Drawing primarily upon historical graphic works in the BAMPFA collection, Agony in Effigy: Art, Truth, Pain, and the Body explores the ways in which physical violence is represented in art through visual cues using an impassioned language of gestures—what German art historian Aby Warburg described as the pathos formula, an enduring artistic motif in which victims are depicted seemingly taking pleasure in their own extreme pain.
The exhibition opens with prints representing bodily violence and torture with a transcendental promise. Examples include religious images featuring martyrs, such as Hans Baldung Grien’s Christ and the Instruments of the Passion (1517), Jean de Gourmont’s Flagellation (1520–40), or Jusepe Ribera’s St. Jerome Receiving the Stigmata (1620).
Allusions to suffering and its purported value recur in imagery throughout Western European art history. Passionate gestures in the School of Rembrandt van Rijn drawing Conversion of Saint Paul (c. 1645) or the early nineteenth-century ink-and-wash drawing Death of Camille, Sister of Horace, attributed to the school of Jacques Louis David, exemplify such depictions of bodily suffering and violence.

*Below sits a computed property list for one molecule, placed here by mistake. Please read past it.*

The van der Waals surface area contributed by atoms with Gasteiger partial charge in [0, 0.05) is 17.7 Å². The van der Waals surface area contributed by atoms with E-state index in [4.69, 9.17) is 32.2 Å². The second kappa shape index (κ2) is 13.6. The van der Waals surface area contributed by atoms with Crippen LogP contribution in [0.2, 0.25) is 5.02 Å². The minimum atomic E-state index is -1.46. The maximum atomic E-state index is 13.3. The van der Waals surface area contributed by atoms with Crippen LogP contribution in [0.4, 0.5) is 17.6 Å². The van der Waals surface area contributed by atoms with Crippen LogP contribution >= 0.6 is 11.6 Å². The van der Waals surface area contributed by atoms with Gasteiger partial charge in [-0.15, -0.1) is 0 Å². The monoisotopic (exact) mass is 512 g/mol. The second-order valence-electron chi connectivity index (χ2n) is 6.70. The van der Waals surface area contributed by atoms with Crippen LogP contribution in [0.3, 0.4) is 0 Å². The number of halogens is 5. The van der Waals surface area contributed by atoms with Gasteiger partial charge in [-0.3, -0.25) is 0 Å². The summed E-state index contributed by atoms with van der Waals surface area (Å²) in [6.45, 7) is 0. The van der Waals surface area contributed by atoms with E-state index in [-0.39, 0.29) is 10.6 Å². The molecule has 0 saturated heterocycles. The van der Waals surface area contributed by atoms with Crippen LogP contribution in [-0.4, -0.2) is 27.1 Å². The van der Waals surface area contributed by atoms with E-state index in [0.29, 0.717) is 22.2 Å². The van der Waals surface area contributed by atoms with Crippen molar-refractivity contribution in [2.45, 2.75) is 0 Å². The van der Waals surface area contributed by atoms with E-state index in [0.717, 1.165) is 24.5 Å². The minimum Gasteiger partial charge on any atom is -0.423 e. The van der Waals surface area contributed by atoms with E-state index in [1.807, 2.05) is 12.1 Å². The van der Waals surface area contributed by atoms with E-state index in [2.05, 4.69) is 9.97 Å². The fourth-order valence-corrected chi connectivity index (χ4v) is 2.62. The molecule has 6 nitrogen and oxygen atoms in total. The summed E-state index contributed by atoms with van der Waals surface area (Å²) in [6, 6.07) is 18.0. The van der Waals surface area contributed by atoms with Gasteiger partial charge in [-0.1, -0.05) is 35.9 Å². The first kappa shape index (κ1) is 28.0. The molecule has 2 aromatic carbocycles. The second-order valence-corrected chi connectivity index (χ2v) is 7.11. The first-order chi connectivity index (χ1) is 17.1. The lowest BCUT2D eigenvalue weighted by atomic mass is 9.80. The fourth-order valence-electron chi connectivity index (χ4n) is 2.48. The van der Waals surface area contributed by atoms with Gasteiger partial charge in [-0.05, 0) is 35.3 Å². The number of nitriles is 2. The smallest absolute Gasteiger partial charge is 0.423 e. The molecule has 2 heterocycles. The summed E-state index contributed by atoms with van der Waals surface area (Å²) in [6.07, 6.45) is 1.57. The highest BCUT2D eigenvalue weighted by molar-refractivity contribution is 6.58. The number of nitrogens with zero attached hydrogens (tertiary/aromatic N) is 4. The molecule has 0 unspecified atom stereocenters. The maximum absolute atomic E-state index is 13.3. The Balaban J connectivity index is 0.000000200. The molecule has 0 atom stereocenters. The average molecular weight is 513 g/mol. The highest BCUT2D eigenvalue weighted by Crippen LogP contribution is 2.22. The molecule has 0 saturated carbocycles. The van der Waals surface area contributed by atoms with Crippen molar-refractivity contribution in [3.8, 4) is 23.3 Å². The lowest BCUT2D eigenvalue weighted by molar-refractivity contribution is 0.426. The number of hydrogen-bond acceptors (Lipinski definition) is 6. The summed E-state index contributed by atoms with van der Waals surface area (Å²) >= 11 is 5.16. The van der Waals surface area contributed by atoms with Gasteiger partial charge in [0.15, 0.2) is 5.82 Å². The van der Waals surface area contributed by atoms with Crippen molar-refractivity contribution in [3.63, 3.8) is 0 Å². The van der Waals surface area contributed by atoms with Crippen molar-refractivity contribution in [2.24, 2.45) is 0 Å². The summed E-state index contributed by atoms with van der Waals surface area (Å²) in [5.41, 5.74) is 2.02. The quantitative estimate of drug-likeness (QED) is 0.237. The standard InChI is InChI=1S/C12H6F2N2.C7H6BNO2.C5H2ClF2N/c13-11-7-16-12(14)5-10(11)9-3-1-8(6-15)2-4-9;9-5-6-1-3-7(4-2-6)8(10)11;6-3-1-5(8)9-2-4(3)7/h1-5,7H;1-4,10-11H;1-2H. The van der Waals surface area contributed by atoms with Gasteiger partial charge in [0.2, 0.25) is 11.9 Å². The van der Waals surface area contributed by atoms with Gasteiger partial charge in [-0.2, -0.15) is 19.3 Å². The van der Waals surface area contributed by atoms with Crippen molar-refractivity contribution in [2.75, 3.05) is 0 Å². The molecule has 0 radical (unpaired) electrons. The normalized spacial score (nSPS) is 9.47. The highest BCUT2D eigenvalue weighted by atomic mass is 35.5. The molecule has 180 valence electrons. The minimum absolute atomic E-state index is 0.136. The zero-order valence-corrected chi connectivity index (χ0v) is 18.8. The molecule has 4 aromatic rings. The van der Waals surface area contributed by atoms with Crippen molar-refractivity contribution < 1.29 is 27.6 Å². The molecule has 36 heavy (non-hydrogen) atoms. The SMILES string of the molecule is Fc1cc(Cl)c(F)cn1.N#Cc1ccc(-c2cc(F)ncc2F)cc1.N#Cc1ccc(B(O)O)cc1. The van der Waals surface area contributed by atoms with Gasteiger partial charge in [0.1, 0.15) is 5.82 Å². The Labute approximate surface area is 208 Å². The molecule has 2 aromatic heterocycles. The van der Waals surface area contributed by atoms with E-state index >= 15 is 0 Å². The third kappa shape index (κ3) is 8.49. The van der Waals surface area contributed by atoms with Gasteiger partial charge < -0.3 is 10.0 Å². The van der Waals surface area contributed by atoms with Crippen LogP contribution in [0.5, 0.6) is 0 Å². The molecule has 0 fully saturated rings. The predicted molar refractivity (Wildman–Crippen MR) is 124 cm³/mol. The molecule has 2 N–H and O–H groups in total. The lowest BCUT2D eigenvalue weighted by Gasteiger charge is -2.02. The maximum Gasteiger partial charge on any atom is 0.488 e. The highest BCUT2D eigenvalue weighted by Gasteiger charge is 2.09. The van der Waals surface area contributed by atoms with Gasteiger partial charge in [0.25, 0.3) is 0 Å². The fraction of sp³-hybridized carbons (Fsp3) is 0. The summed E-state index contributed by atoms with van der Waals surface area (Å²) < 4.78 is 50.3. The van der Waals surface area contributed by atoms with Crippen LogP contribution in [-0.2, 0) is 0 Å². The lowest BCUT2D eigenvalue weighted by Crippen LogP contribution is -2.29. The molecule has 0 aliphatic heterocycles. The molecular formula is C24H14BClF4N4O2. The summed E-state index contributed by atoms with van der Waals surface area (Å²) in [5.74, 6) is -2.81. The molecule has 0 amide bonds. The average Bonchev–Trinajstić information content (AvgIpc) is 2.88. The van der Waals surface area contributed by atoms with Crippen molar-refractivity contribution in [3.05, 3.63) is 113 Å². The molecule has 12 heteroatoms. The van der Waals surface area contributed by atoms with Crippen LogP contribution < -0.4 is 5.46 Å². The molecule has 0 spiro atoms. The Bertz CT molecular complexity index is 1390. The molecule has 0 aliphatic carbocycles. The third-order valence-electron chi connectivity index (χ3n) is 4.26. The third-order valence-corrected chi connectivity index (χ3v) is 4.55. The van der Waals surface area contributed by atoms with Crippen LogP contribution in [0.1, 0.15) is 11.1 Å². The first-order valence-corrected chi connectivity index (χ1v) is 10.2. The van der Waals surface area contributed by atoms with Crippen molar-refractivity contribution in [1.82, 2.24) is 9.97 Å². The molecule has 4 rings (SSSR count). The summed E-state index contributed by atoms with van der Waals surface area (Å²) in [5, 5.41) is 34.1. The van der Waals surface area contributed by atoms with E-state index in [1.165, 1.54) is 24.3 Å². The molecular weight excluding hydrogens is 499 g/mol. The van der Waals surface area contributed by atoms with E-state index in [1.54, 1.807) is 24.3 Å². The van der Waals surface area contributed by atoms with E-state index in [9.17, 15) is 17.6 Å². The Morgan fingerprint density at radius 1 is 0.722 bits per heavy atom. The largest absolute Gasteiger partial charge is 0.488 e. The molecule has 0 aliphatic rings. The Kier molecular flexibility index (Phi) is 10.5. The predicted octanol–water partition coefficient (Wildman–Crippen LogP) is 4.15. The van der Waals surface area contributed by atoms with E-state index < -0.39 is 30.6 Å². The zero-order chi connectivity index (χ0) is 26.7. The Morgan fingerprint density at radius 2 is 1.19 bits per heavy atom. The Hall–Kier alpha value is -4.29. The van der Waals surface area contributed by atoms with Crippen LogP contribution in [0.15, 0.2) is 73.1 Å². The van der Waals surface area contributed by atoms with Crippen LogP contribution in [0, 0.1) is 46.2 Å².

Other works in the exhibition offer a critical alternative to positive representations of physical pain. Jacques Callot’s The Miseries and Misfortunes of War (1633) and Francisco Goya’s The Disasters of War (1810–20) represent the beginning of a deprecatory stance against the legitimation of bodily violence.
As we view these images of truth, pain, and the body, we should ask ourselves: What are the dangers in aestheticizing pain and torture? Can the appealing form, which seduces us with the iconography and sensuality of the infliction of pain, also become a force for self-subversion?